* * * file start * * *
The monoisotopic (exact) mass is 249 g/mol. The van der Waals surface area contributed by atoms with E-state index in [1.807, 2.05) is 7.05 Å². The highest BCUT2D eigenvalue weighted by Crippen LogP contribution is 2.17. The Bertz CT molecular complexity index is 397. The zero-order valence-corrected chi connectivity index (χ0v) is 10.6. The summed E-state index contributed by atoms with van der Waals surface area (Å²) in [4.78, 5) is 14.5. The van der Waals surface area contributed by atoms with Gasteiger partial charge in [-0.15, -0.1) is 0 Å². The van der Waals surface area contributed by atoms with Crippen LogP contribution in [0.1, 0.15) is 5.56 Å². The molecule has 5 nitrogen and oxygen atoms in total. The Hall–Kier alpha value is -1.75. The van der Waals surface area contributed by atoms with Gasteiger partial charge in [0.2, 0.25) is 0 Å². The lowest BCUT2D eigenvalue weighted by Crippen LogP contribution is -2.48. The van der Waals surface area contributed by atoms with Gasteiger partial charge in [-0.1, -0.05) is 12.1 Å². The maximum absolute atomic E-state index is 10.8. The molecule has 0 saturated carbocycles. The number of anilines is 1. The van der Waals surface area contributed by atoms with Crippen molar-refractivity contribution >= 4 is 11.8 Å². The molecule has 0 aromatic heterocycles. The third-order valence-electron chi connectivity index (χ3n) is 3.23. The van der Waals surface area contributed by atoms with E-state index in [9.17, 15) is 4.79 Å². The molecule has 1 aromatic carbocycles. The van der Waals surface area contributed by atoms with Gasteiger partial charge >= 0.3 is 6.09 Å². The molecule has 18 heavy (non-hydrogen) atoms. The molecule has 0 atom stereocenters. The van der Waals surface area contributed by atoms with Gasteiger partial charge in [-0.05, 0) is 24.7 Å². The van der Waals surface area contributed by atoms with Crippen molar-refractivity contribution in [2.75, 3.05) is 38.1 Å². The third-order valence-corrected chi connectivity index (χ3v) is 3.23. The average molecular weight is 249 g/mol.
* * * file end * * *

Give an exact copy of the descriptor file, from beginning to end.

The monoisotopic (exact) mass is 249 g/mol. The van der Waals surface area contributed by atoms with E-state index in [1.807, 2.05) is 7.05 Å². The highest BCUT2D eigenvalue weighted by Crippen LogP contribution is 2.17. The Bertz CT molecular complexity index is 397. The zero-order valence-corrected chi connectivity index (χ0v) is 10.6. The summed E-state index contributed by atoms with van der Waals surface area (Å²) in [4.78, 5) is 14.5. The van der Waals surface area contributed by atoms with Gasteiger partial charge in [-0.15, -0.1) is 0 Å². The van der Waals surface area contributed by atoms with Crippen LogP contribution in [0.1, 0.15) is 5.56 Å². The molecule has 5 nitrogen and oxygen atoms in total. The Hall–Kier alpha value is -1.75. The van der Waals surface area contributed by atoms with Gasteiger partial charge in [0.2, 0.25) is 0 Å². The lowest BCUT2D eigenvalue weighted by Crippen LogP contribution is -2.48. The van der Waals surface area contributed by atoms with Gasteiger partial charge in [-0.1, -0.05) is 12.1 Å². The maximum absolute atomic E-state index is 10.8. The molecule has 0 saturated carbocycles. The number of anilines is 1. The van der Waals surface area contributed by atoms with Crippen molar-refractivity contribution >= 4 is 11.8 Å². The molecule has 0 aromatic heterocycles. The third-order valence-electron chi connectivity index (χ3n) is 3.23. The van der Waals surface area contributed by atoms with E-state index in [9.17, 15) is 4.79 Å². The molecule has 1 aromatic carbocycles. The van der Waals surface area contributed by atoms with Gasteiger partial charge >= 0.3 is 6.09 Å². The molecule has 18 heavy (non-hydrogen) atoms. The molecule has 0 atom stereocenters. The van der Waals surface area contributed by atoms with Gasteiger partial charge in [-0.05, 0) is 24.7 Å². The van der Waals surface area contributed by atoms with Crippen molar-refractivity contribution in [2.75, 3.05) is 38.1 Å². The third-order valence-corrected chi connectivity index (χ3v) is 3.23. The average molecular weight is 249 g/mol.